Hey guys, DanRoc here with a new article series.
What I'm going to try to do this season is break down all the special teams plays for you guys, in wonderful, graphical detail. In case you didn't know, I was a huge fan of the special teams position battles this season, going back to the day John Potter was drafted and I got to see his monster leg on Youtube. I've been interested in getting more involved in both breaking down game film and seeing how special teams worked, and I think this is a good way to do both of those things.
Each week I'll do three articles. One will cover the return units, featuring Justin Rogers, Brad Smith, and Leodis McKelvin. The other will focus on the coverage units, featuring John Potter and Brian Moorman. The third will cover field goals and extra points, featuring Rian Lindell. In these articles I plan to mix statistics, pictures, sarcastic commentary, and physics to bring you an in-depth look at football's most underappreciated aspect. Let's get down to it by starting with the kickoffs!
When John Potter made the active roster this year, it was clear that his job as kickoff specialist was to get touchbacks. When he doesn't get touchbacks every time, then he isn't doing his job. All in all, it was an unspectacular but solid day for Potter. He had 4 regular kickoffs and an onside kick. 3 of the kickoffs were immediate touchbacks, while the onside kick was recovered by Tim Tebow. Let's look at each one.
This was the first kickoff and the only "real" kickoff returned. The kick wasn't as deep as you'd like Potter to kick it. While it was at least in the middle of the end zone, any team who loves making returns (like the Jets) would have no question about returning the kick.
Here is the returner, Joe McKnight, as soon as he catches the ball. He's five yards deep in the end zone. Fortunately, Buffalo coverage was strong on this play:
That blur is Corey McIntyre, streaking in from in between two Jets to grab at McKnight's ankles. Chris White is right there at the 20 to finish the tackle and bring him down at the 19 yard line.
Nothing to worry about with this kick. I couldn't even find the ball, it was kicked so deep. So here's a picture of McKnight jogging nonchalantly out of the end zone.
Another great deep kick. It's a little hard to see the ball in this one, so I circled it for you. This is right before the ball bounced. It was behind the end zone entirely.
It's important to note that on this kickoff, the Bills had just closed the gap to 41-21, and New York was expecting an onside kick. As such, they had their hands team out, and weren't in any shape to return this one:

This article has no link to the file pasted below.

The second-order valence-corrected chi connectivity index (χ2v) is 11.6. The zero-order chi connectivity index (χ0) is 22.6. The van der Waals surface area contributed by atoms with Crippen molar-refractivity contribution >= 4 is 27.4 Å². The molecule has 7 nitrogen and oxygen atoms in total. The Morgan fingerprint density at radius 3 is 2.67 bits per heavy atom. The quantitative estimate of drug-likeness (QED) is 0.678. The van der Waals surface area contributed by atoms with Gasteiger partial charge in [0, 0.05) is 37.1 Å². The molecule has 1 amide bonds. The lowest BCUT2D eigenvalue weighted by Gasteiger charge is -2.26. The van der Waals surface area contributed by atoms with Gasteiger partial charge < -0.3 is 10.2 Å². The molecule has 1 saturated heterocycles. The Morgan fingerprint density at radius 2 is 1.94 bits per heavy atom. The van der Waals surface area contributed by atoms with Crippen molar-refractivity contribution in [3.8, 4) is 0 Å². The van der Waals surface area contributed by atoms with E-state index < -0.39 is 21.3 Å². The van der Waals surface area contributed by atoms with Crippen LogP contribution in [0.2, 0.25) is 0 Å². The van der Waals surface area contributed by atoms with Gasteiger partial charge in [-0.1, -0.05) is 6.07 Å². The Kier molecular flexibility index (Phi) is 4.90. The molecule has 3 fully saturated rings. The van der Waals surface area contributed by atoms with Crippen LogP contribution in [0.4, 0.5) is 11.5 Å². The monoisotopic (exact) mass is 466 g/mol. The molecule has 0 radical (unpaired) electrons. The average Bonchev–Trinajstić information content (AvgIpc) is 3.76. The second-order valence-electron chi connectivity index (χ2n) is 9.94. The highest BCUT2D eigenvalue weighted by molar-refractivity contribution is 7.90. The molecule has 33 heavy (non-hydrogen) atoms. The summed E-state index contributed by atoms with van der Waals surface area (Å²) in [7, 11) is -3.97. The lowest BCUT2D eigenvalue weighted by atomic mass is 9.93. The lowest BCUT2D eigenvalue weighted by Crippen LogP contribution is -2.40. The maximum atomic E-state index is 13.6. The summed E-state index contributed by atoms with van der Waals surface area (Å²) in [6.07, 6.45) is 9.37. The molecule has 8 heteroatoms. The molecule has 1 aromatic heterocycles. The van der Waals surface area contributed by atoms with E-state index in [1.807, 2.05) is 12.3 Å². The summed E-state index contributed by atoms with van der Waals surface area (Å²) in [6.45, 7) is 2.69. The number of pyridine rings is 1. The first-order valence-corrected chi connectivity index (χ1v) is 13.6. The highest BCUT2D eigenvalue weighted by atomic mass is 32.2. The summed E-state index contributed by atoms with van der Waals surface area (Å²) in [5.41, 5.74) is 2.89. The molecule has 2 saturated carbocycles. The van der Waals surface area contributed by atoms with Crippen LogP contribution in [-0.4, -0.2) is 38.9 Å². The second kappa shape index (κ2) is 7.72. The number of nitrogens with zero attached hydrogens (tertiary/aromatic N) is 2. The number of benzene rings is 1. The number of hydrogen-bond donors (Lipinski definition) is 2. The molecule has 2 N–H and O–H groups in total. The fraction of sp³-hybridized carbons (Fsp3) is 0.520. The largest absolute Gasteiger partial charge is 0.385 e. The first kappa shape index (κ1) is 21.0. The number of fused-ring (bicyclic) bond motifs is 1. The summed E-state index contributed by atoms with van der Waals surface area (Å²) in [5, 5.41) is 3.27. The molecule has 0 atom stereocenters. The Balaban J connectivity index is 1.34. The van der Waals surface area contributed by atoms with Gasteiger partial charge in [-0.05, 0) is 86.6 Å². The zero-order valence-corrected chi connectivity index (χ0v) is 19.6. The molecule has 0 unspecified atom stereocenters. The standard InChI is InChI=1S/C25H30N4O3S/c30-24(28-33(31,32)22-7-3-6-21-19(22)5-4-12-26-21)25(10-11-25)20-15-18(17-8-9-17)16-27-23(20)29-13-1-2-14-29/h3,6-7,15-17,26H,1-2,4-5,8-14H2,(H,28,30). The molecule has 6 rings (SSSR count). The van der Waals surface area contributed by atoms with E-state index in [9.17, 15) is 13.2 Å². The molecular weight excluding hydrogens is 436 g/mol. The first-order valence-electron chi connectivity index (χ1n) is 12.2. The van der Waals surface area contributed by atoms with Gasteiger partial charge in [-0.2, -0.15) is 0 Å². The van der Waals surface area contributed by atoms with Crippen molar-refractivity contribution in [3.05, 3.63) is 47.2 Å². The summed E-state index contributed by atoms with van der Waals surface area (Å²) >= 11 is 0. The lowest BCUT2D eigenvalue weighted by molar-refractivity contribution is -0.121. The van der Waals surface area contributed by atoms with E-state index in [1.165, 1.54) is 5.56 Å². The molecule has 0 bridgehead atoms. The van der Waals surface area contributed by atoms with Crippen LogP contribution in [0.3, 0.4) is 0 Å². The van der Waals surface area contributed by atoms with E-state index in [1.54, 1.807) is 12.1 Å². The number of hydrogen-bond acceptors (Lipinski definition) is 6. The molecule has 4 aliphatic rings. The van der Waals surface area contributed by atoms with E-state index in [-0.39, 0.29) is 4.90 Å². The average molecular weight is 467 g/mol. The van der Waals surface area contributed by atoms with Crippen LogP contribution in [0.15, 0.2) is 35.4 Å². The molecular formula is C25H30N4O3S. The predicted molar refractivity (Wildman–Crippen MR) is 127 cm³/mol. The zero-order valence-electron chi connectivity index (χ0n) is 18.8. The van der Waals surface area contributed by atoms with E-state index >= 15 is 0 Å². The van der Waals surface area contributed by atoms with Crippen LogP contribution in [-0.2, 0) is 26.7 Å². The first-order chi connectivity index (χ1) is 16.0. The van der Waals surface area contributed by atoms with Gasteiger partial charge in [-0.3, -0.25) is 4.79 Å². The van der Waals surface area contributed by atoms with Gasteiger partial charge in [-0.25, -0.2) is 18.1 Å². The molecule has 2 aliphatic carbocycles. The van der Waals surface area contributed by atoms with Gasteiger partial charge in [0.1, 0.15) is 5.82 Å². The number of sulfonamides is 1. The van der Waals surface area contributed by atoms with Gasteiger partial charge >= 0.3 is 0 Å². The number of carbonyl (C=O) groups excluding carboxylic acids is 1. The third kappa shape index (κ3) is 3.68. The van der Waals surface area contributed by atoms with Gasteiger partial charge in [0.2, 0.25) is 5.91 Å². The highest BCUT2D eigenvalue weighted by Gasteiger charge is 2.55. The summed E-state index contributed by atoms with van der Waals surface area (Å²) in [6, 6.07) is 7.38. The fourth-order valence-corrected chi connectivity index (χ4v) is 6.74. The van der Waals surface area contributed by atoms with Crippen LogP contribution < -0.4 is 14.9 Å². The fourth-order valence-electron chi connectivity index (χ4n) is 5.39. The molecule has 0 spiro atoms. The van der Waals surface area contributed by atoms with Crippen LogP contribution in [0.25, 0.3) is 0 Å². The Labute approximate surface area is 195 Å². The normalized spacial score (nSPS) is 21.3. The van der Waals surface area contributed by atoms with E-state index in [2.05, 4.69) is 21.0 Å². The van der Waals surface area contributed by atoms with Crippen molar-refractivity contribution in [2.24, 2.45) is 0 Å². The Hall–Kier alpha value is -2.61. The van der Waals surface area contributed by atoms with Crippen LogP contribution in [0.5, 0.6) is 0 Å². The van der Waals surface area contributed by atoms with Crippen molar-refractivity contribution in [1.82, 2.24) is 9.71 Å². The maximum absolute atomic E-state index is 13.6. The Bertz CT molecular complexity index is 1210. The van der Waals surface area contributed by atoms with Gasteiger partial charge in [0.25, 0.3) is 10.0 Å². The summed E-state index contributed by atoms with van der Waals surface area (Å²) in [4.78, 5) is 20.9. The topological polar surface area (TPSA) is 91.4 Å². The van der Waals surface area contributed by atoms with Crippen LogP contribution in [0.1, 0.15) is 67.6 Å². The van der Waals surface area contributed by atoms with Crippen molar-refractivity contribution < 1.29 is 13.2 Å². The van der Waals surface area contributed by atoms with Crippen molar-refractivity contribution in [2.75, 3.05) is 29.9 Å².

That being said, I don't think the kick would have been returnable anyway:
From where it bounced, I believe that anybody returning it would either have a foot backing out of the end zone as they caught it (resulting in immediate touchback), or have to be very stupid to run the full ten yards out. Another nice kick from Potter.
Kickoff 5 (Onside Kick)
At the point of this kick, Buffalo had narrowed the gap to 13 with 6 minutes left. Onside kicking was definitely the right call, but the execution was not there. You can see both teams had their hands teams out for this kick:
In fact, the announcers made special mention of the fact that Tim Tebow was on the hands team. Potter came under the ball and chipped it into the air, hoping for a favorable bounce:
Unfortunately, it didn't even manage to bounce, as Tebow (of course) used his mythical powers to summon the ball to himself, making the catch safely:
It's also important to note just how clean the area around Tebow is. I'm not sure if the Jets did a really good job blocking for him or if the Bills had just given up, but nobody was able to find a gap quick enough to get near Tebow. A few latecomers tapped him on the shoulder, but the ball was his.
While the onside kick was disappointing, overall, the kickoff coverage team did their job. 3 touchbacks, a 4th kickoff returned to the 19. John Potter's stats look poor if you check the (normally very helpful) NFL.com kickoff database, but that's because they factor in his onside kick as if it were a regular kickoff. I give credit to Potter for getting 3/4 touchbacks, although after the hype from training camp the one 70 yard kickoff was disappointing. I also am pleased that the coverage team was efficient on the only returned kickoff. The majority of the lost points from this grade come from the lousy job on that onside kick - even though the Jets knew it was coming, you'd like to see a bit more of a scrum for the ball.
Imgur Album for pictures: http://imgur.com/a/BERXW
With punts, what I plan to do is not only talk about the coverage, but also statistically analyze the trajectory of each punt, to try and find a trend or pattern in the punter's performance. Since we already know that things like Gross Punting Average are ultimately meaningless when measuring how good a punter is, this may help reveal the punter's worth in a different way. The stats I'm looking at are: Hangtime (measured by hand), Distances (Downfield and Acrossfield), and Trajectory (kicking angle, and possibly touch on punts near the opponent end zone).